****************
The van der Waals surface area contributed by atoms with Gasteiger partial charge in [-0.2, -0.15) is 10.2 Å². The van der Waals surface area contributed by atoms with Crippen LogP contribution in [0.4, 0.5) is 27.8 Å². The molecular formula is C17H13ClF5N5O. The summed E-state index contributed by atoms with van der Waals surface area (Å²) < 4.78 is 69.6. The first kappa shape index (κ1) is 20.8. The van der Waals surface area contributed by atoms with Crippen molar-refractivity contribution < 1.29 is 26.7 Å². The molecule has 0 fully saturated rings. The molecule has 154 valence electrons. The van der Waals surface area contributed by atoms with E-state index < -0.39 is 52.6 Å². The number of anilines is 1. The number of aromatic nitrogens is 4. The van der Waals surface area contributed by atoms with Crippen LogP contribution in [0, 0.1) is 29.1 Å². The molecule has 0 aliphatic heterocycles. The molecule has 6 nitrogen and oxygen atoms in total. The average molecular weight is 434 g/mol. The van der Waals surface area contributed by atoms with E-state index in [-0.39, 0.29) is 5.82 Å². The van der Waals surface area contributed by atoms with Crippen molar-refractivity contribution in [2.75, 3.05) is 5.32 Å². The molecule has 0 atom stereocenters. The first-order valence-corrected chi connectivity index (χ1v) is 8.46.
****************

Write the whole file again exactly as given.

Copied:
The van der Waals surface area contributed by atoms with Gasteiger partial charge in [-0.2, -0.15) is 10.2 Å². The van der Waals surface area contributed by atoms with Crippen LogP contribution in [0.4, 0.5) is 27.8 Å². The molecular formula is C17H13ClF5N5O. The summed E-state index contributed by atoms with van der Waals surface area (Å²) < 4.78 is 69.6. The first kappa shape index (κ1) is 20.8. The van der Waals surface area contributed by atoms with Crippen molar-refractivity contribution < 1.29 is 26.7 Å². The molecule has 0 fully saturated rings. The molecule has 154 valence electrons. The van der Waals surface area contributed by atoms with E-state index < -0.39 is 52.6 Å². The number of anilines is 1. The number of aromatic nitrogens is 4. The van der Waals surface area contributed by atoms with Crippen LogP contribution in [0, 0.1) is 29.1 Å². The molecule has 0 aliphatic heterocycles. The molecule has 6 nitrogen and oxygen atoms in total. The average molecular weight is 434 g/mol. The van der Waals surface area contributed by atoms with E-state index in [-0.39, 0.29) is 5.82 Å². The van der Waals surface area contributed by atoms with Crippen molar-refractivity contribution in [2.75, 3.05) is 5.32 Å². The molecule has 0 atom stereocenters. The first-order valence-corrected chi connectivity index (χ1v) is 8.46.